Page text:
Is Dropbox Worth $8 Billion?
The popular storage service is the latest young tech firm to coin a sky-high valuation.
Another day, another sky-high valuation of a tech company.
On Tuesday, technology investors turned their eyes to Dropbox, a cloud storage service that a lot of people (myself included) use for storing or sharing photos, videos and documents. Dropbox has a “freemium” model. The popular service is free until you use up a certain amount of storage, at which point users can sign up for monthly or yearly plans. The five-year-old startup, based in San Francisco, is embarking on a round of fundraising seeking $250 million—which would value the whole thing at $8 billion.
This comes while our eyes are still returning to their proper place after news that popular-with-the-teens photo messaging service Snapchat turned down a $3 billion cash offer from Facebook, and an investment from Tencent that would have valued it at $5 billion. And it comes after revenue-less bookmarking service Pinterest was recently valued at $3.8 billion.
So what makes Dropbox think it is worth that much?
First, it has a large and growing audience. And in the case of Dropbox, more users is translating into more revenues. “With over 200 million users and 4 million businesses, Dropbox has continued and strong momentum,” said a spokeswoman. According to the Wall Street Journal, Dropbox had revenue of $116 million last year, $46 million in 2011 and $12 million in 2010. It expects revenues to grow to $200 million this year. In 2011, during its last fund drive, it was valued at $4 billion.
Second, storage is hot. It may sound boring and passive, but data storage is active and sizzling, with all sorts of Davids and Goliaths competing for a lucrative market. Why? With each passing day, more people are creating information that they’d like to store—pictures, texts, documents, videos. And Dropbox is the most popular for individuals seeking cloud-based self-storage.
As large as it has become, Dropbox still has tremendous room for growth and monetization, both in the consumer and enterprise worlds. “It could become the universal place to put stuff,” says Jeffrey Mann, vice president of research at Gartner Inc. If users deposit everything from financial information to saved video game data in their Dropbox accounts, “it increases usage as well as audience.” And any time anybody can become the default for something (Google for search, Microsoft Office, YKK for zippers) that’s huge. “I think in terms of storage, they come closest,” says Mann. Should that happen it would open up the possibility of charging third parties to make themselves more Dropbox-friendly. As Dropbox CEO Drew Houston told Wired in a company profile, Dropbox wants to become the “spiritual successor to the hard drive.”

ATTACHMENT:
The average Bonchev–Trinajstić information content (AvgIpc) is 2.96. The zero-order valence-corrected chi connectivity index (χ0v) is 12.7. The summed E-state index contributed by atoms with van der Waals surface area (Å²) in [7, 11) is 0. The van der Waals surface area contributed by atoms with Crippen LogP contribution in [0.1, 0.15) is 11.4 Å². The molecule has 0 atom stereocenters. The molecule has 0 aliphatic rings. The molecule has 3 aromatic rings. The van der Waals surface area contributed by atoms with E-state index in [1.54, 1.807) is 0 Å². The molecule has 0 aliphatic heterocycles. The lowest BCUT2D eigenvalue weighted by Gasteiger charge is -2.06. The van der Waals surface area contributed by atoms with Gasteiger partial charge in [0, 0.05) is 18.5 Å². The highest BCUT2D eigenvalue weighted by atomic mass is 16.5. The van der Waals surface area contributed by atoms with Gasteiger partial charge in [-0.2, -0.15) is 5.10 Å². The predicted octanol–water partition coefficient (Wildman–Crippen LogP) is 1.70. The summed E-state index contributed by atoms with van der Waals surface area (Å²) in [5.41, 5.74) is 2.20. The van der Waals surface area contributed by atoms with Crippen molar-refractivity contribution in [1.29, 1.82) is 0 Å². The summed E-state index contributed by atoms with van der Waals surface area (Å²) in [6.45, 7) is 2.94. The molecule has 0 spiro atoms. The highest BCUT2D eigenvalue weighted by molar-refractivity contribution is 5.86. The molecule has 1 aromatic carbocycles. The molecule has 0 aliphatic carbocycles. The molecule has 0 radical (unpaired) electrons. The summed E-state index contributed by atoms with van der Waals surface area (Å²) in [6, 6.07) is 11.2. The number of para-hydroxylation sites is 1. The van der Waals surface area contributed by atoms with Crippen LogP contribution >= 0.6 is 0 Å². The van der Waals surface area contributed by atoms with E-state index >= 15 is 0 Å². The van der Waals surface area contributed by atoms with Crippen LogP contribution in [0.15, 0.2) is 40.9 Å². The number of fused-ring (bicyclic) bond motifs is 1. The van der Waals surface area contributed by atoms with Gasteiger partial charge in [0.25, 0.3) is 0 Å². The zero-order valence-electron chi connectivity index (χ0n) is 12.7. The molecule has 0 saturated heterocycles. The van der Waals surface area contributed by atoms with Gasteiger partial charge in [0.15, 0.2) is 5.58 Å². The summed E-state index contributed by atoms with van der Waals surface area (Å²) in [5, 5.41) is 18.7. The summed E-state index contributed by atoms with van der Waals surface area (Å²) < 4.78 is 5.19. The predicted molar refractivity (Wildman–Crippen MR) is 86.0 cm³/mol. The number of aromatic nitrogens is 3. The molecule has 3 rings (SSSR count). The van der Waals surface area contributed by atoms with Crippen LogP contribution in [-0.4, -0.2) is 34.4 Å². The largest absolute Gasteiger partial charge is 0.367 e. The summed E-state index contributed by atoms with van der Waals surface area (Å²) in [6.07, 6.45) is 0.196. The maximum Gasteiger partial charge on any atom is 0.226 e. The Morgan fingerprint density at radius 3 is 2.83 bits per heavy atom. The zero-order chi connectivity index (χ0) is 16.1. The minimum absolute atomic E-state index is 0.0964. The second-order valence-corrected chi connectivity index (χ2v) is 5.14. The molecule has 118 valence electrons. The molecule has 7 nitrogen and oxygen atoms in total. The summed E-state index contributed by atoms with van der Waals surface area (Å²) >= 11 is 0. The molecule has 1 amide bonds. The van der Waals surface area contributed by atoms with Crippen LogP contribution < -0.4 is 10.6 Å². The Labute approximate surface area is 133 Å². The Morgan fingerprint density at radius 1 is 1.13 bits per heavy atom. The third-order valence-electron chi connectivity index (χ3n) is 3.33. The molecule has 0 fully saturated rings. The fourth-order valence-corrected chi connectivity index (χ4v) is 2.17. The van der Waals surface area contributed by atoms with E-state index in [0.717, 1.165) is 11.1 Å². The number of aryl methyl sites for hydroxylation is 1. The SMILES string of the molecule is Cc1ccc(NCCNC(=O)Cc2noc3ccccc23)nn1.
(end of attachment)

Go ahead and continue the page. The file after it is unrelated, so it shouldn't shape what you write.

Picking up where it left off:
Dropbox is well-oriented to making it easier for consumer to turn to it. A year ago it introduced Dropbox Mobile, which made uploading and sharing files on the go easy. The second major area for growth, and perhaps the most lucrative is in enterprise (companies). “The scourge of enterprise IT departments” is how Mann referred to current attitudes about Dropbox. Due to security concerns (thanks to security breaches and outages) most IT heads often are asking how they can get rid of Dropbox. And yet Dropbox, as investors well know, is in such a unique position that it almost doesn’t matter. In what has been dubbed by some as the “Dropbox Myth”, Dropbox has developed a novel way of selling its services to companies. It tells potential corporate customers that their employees already use Dropbox (even when they’re told not to do so), so it would make sense for the company to add the service. Of course, cracking this market will require some costly legwork. While it has released more enterprise functions like Dropbox for Business, which allows a single sign-in that separates business files from personal ones, it is still far behind competitors in terms of security, functionality and reputation. And some companies, apparently unaware that a lot of employees hate their internal company systems, will always seek out storage systems they can control. Yet if, let’s say, companies stopped fighting Dropbox and it added more control and security, there are gobs of money to be made. As Mann says, “people just drift back to Dropbox.”
However Dropbox does face some daunting challenges. While it is certainly the belle of the ball in terms of consumer popularity in the online storage industry, there is a downside to being in an industry on the upswing—lots of competition. On the enterprise side companies like Microsoft, Google, Salesforce and EMC already have large parts of the market and don’t piss off IT departments nearly as much. Another storage competitor which also has some investors salivating is the snappier-named Box. Dropbox also has challengers like Sugarsync, YouSendIt, and Amazon (as well as Microsoft and Google) in the consumer sphere.
And so while Dropbox’s self-valuation of $8 billion is high it is still less pie-in-the-sky than other tech valuations. Unlike Snapchat, for example, Dropbox has significant revenues and a clear plan to get more. Plus, some see the fundraising move as a holdover until the company makes more inroads in enterprise and can make a huge splashy IPO. And when that happens, we’ll reconvene to wring our hands once again about the overblown valuations of young tech companies.